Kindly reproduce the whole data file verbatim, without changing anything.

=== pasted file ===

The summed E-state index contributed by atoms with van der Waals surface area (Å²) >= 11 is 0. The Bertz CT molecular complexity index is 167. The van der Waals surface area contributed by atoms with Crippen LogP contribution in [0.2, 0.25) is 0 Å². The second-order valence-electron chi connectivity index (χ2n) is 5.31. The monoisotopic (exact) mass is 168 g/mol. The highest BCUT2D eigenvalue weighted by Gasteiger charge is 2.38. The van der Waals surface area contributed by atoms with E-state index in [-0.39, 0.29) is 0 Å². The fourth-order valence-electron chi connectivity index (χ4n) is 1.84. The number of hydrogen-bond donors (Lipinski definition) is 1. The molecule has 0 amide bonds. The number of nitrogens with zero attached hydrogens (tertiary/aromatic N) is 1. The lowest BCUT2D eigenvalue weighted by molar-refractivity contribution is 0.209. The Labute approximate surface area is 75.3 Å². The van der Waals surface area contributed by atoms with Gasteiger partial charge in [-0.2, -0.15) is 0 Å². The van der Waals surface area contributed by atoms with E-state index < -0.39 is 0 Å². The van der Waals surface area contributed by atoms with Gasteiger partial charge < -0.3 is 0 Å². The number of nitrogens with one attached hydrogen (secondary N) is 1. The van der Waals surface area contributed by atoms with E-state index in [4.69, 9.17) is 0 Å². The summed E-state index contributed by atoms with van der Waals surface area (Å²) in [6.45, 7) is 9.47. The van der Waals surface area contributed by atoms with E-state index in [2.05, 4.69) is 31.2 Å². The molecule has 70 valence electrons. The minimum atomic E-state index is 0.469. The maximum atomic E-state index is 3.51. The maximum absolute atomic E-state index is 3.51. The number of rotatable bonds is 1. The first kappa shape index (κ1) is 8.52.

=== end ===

The summed E-state index contributed by atoms with van der Waals surface area (Å²) >= 11 is 0. The Bertz CT molecular complexity index is 167. The van der Waals surface area contributed by atoms with Crippen LogP contribution in [0.2, 0.25) is 0 Å². The second-order valence-electron chi connectivity index (χ2n) is 5.31. The monoisotopic (exact) mass is 168 g/mol. The highest BCUT2D eigenvalue weighted by Gasteiger charge is 2.38. The van der Waals surface area contributed by atoms with E-state index in [-0.39, 0.29) is 0 Å². The fourth-order valence-electron chi connectivity index (χ4n) is 1.84. The number of hydrogen-bond donors (Lipinski definition) is 1. The molecule has 0 amide bonds. The number of nitrogens with zero attached hydrogens (tertiary/aromatic N) is 1. The lowest BCUT2D eigenvalue weighted by molar-refractivity contribution is 0.209. The Labute approximate surface area is 75.3 Å². The van der Waals surface area contributed by atoms with Gasteiger partial charge in [-0.2, -0.15) is 0 Å². The van der Waals surface area contributed by atoms with E-state index < -0.39 is 0 Å². The van der Waals surface area contributed by atoms with Gasteiger partial charge < -0.3 is 0 Å². The number of nitrogens with one attached hydrogen (secondary N) is 1. The van der Waals surface area contributed by atoms with E-state index in [4.69, 9.17) is 0 Å². The summed E-state index contributed by atoms with van der Waals surface area (Å²) in [6.45, 7) is 9.47. The van der Waals surface area contributed by atoms with E-state index in [2.05, 4.69) is 31.2 Å². The molecule has 70 valence electrons. The minimum atomic E-state index is 0.469. The maximum atomic E-state index is 3.51. The maximum absolute atomic E-state index is 3.51. The number of rotatable bonds is 1. The first kappa shape index (κ1) is 8.52.